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The social life of citizenisation and naturalisation: outlining an analytical framework

Research output: Contribution to Journal/MagazineJournal articlepeer-review

<mark>Journal publication date</mark>1/04/2017
<mark>Journal</mark>COLLeGIUM: Studies Across Disciplines in the Humanities and Social Sciences
Number of pages19
Pages (from-to)12-30
Publication StatusPublished
<mark>Original language</mark>English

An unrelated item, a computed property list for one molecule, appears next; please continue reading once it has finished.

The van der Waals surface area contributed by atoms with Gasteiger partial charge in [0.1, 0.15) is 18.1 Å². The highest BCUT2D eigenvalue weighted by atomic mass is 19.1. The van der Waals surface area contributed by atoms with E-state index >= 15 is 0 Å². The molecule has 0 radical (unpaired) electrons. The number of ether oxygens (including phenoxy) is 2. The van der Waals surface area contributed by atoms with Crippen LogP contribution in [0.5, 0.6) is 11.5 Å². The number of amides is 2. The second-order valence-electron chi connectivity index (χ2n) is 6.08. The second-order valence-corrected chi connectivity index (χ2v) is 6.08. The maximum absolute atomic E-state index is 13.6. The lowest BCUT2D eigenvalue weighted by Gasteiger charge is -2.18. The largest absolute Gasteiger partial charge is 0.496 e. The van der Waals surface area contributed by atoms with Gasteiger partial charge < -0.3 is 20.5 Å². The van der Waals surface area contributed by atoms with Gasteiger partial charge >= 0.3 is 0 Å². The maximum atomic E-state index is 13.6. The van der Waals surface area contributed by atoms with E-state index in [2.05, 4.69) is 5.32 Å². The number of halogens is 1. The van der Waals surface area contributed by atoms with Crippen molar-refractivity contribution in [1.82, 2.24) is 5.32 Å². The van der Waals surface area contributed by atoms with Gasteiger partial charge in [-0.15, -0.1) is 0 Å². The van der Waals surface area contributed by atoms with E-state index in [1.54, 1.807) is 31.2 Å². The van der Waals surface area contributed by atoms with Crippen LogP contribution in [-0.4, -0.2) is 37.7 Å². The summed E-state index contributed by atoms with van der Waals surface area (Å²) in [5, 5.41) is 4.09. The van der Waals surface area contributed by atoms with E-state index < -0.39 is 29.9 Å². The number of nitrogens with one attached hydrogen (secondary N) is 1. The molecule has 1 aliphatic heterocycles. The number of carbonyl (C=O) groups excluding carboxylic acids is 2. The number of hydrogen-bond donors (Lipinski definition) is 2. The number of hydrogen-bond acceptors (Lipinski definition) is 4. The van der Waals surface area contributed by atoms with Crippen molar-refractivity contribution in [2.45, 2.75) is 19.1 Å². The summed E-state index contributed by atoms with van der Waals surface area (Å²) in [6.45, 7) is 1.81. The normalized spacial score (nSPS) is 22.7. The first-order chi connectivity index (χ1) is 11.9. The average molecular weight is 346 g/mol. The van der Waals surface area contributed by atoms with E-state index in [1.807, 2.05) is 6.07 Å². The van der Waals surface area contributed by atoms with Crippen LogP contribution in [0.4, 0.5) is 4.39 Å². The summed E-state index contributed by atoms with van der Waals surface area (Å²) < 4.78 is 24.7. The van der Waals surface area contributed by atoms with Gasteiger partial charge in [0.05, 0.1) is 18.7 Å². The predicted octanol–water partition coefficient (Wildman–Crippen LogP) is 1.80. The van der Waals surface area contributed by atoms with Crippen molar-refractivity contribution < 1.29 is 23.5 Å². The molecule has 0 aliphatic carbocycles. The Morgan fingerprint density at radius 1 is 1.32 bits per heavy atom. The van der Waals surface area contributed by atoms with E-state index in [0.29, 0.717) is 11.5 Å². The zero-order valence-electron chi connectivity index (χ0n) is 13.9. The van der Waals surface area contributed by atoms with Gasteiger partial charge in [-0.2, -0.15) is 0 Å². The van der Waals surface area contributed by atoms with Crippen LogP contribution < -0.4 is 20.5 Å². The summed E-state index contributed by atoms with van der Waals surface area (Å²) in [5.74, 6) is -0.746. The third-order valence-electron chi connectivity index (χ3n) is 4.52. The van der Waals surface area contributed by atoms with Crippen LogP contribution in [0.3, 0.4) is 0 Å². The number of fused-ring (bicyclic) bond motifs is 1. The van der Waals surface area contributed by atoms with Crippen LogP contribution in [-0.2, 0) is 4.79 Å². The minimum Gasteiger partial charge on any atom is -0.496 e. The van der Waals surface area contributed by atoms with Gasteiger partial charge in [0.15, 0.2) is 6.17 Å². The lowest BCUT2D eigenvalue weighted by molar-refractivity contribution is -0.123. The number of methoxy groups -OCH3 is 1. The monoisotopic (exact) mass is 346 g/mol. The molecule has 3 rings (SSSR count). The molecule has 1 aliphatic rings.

This article interrupts the linear narrative that posits the conferment of citizenship (legal naturalisation) as the ‘natural’ outcome of citizenisation. Where the scholarship on citizenship and migration privileges the institutional life of citizenisation – where naturalisation appears as a discrete event at the end of the ‘citizenisation’ continuum – the social life of citizenisation includes naturalisation as an ontological process but is not reducible to it. ‘Ontological process’ refers to the ways in which different categories or locales of existence (the self, society, culture, the state, the nation, histories, geographies) are combined to produce understandings of what citizenship ‘really is’. Drawing on critical policy studies, ‘the social life’ of citizenisation and naturalisation rejects a conception of policy as a coercive instrument of the state or as a fixed document. I then turn to feminist science and technology scholars Annemarie Mol’s (2002) ‘ontological politics’ and Charis Thompson’s (2005) ‘ontological choreographies’ as useful frameworks to work with for tracing ontological processes within practices of citizenisation and naturalisation. To illustrate, the article builds on the widely used opposition between ascribed (birthright) and chosen citizenship (naturalisation) to show how the distinction falls apart when we understand naturalisation as part of the normalisation of such assumptions and their effects on global inequalities. The analysis demonstrates how the proposed analytical framework puts into relief joint processes of ontologising, normalising, subjectification, and stratification. Understanding how citizenisation and naturalisation function in tandem institutionally and socially is important if we are to gain a fuller grasp of how old and new forms of inequalities are refigured in twenty-first century citizenship.